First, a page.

Herbst Produkt has designed a new product called HYVE: a polypropylene container that can be clipped to other HYVEs, creating a modular storage system. It's available via Kickstarter.
I recently spent some time talking to Scot Herbst about HYVE and seeing the product first-hand. HYVE can be used to store a wide range of things: pens and pencils on the desktop, craft supplies in the classroom or playroom, flatware in the kitchen (for those without enough drawers), all sorts of things on a workbench, and much more. Because the HYVEs can be continually reconfigured, they might serve one use now, and another in later years. The HYVEs are about 3.5 inches tall, and a bit under 4 inches wide.
The concerns I had looking at the HYVEs online vanished when I saw them in person. I was afraid a HYVE might tip over easily, but it seems quite stable. The polypropylene means it's easy to clean and hard to damage—important factors in anything that young children might use. The hexagon shape helps to make it strong. For most people, it will be pretty easy to clip the units together, and easy to take them apart. The clips seem very sturdy, too; they're not something that's going to break after a few uses.
Besides making the HYVE strong, the hexagon shape makes for a more interesting appearance than something like a simple square shape. As Scot says, "Part of the function is the visual space it occupies." And there's no wasted space between the containers, as there would be with circles or ovals.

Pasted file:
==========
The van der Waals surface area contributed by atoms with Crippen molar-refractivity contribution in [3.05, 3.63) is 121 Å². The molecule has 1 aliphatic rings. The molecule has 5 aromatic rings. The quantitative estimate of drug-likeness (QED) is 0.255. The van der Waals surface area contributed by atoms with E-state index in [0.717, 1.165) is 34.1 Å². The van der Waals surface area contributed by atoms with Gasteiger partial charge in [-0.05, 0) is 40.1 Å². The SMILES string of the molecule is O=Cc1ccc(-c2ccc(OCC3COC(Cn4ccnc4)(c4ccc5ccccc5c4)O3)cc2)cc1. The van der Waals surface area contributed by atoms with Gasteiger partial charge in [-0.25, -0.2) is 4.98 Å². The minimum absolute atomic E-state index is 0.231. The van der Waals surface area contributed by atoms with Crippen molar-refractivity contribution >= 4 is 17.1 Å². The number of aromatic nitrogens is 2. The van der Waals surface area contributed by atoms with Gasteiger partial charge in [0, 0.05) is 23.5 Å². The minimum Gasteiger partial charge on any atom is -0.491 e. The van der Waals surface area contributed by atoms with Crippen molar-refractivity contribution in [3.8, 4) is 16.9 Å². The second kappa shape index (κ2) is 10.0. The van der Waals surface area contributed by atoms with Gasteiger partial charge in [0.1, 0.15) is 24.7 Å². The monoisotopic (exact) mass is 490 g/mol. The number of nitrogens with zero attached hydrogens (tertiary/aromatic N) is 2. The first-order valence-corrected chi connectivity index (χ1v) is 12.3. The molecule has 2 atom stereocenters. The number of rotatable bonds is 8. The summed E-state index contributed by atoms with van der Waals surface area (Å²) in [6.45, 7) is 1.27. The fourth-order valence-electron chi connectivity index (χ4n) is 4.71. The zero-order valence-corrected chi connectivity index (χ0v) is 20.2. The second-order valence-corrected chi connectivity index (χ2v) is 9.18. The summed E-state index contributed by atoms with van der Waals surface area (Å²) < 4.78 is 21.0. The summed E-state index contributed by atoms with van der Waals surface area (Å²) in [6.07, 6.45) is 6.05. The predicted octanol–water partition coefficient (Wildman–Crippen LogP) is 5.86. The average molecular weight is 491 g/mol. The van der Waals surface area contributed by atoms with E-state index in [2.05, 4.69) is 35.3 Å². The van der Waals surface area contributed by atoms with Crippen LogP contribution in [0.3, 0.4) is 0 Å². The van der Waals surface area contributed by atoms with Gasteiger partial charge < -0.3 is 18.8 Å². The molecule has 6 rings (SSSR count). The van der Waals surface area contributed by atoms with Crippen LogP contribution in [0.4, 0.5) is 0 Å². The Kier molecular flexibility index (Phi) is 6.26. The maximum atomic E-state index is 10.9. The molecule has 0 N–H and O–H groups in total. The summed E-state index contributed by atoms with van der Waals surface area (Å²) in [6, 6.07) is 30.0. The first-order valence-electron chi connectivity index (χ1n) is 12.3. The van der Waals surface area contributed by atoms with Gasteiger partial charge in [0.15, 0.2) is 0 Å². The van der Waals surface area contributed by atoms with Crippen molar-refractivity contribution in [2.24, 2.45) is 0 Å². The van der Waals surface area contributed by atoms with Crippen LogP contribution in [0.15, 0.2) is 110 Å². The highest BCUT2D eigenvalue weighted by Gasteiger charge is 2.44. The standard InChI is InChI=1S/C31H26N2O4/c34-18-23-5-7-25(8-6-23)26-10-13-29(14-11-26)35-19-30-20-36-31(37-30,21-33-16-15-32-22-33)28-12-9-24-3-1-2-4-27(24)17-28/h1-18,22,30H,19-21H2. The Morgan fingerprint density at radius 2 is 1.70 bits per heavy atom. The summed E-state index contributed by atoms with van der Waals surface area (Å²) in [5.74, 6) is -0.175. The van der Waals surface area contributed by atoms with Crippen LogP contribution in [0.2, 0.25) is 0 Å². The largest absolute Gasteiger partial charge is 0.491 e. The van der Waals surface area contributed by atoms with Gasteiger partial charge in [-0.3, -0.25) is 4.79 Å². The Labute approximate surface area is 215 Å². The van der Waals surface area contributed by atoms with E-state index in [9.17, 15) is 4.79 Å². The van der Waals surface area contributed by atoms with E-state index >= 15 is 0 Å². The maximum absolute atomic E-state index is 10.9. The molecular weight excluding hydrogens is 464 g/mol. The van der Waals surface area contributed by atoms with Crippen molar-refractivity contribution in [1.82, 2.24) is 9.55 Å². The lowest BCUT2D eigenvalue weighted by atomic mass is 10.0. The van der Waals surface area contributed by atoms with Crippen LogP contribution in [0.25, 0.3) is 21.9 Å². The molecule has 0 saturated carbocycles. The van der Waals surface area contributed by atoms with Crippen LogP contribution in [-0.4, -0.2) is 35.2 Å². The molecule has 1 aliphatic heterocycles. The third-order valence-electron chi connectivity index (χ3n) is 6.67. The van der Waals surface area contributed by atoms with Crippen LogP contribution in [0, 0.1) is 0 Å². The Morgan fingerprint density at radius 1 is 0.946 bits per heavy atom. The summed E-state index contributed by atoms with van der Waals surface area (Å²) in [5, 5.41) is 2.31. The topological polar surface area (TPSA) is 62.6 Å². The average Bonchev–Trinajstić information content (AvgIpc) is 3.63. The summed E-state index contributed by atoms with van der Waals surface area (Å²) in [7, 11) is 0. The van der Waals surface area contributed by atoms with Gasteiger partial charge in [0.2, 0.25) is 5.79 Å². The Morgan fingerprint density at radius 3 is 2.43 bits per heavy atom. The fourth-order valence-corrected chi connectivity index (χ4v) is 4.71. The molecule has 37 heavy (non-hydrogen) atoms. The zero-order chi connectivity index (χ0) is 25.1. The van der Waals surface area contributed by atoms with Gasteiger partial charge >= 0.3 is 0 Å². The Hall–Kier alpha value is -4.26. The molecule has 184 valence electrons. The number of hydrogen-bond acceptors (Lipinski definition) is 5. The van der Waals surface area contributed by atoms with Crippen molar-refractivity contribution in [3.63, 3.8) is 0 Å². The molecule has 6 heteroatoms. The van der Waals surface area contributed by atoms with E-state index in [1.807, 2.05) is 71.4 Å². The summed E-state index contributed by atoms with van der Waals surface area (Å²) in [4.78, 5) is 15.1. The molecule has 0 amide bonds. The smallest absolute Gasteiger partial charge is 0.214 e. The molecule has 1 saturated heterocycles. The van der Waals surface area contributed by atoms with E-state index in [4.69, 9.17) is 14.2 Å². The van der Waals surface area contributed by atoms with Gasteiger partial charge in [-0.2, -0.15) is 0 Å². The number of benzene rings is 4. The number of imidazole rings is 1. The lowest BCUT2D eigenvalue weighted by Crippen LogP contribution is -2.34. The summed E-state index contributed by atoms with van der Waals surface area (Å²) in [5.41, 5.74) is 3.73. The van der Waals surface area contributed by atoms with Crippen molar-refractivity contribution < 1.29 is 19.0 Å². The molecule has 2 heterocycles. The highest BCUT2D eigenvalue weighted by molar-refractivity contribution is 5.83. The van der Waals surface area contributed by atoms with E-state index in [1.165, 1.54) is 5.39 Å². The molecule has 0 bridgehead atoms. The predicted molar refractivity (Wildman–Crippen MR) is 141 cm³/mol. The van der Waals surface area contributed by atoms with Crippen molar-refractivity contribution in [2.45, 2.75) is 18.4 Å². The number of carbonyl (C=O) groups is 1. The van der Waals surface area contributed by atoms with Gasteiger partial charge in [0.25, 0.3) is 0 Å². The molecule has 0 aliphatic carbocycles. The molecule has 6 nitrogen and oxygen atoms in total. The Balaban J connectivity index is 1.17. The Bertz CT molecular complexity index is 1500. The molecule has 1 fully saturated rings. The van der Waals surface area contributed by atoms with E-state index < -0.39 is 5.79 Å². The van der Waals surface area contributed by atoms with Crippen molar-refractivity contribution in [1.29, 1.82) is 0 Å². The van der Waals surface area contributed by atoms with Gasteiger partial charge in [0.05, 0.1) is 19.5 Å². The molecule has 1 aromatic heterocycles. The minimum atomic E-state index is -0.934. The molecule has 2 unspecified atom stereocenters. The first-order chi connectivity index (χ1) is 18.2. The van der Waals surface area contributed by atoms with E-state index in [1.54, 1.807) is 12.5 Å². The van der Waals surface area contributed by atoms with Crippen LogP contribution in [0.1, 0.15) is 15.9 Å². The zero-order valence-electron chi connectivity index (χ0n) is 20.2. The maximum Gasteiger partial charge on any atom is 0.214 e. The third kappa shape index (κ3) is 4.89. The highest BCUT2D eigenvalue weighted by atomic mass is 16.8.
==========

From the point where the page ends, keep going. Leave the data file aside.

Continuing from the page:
HYVEs are also available with a wall plank, each of which can hold three HYVEs. There are two keyholes on the back of the plank, which would slide over two screws in the wall.
And HYVEs are also available with HYVE magnets, which have a slot for the HYVE's clip to slide into. The HYVE magnets are made with rare-earth magnets, so they're strong.
Herbst Produkt works to make its products eco-friendly. The HYVEs come with minimal packaging. And Scot hopes to be able to use an eco-polymer in future iterations.
End-users will often use whatever containers they have on hand; excess coffee mugs are one good example. (I took the contents of my normal coffee-mug pen holder to Herbst Produkt; you can see how it compares to a HYVE.)
But a product designed specifically for storage will meet a larger range of end-user needs than my coffee mug ever will.
The Kickstarter video does a good job of showing some of the many ways the HYVEs can be used.
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And some of the examples they listed in the kickstarter video were cringe-inducing. Organize nuts and bolts? How are you going to organize a diverse set of nuts and bolts with a few of those enormous containers. And the snacks in the cupboard were stored in 3 connected containers forming a triangle, which is pretty much the least space-efficient shape possible given the situation.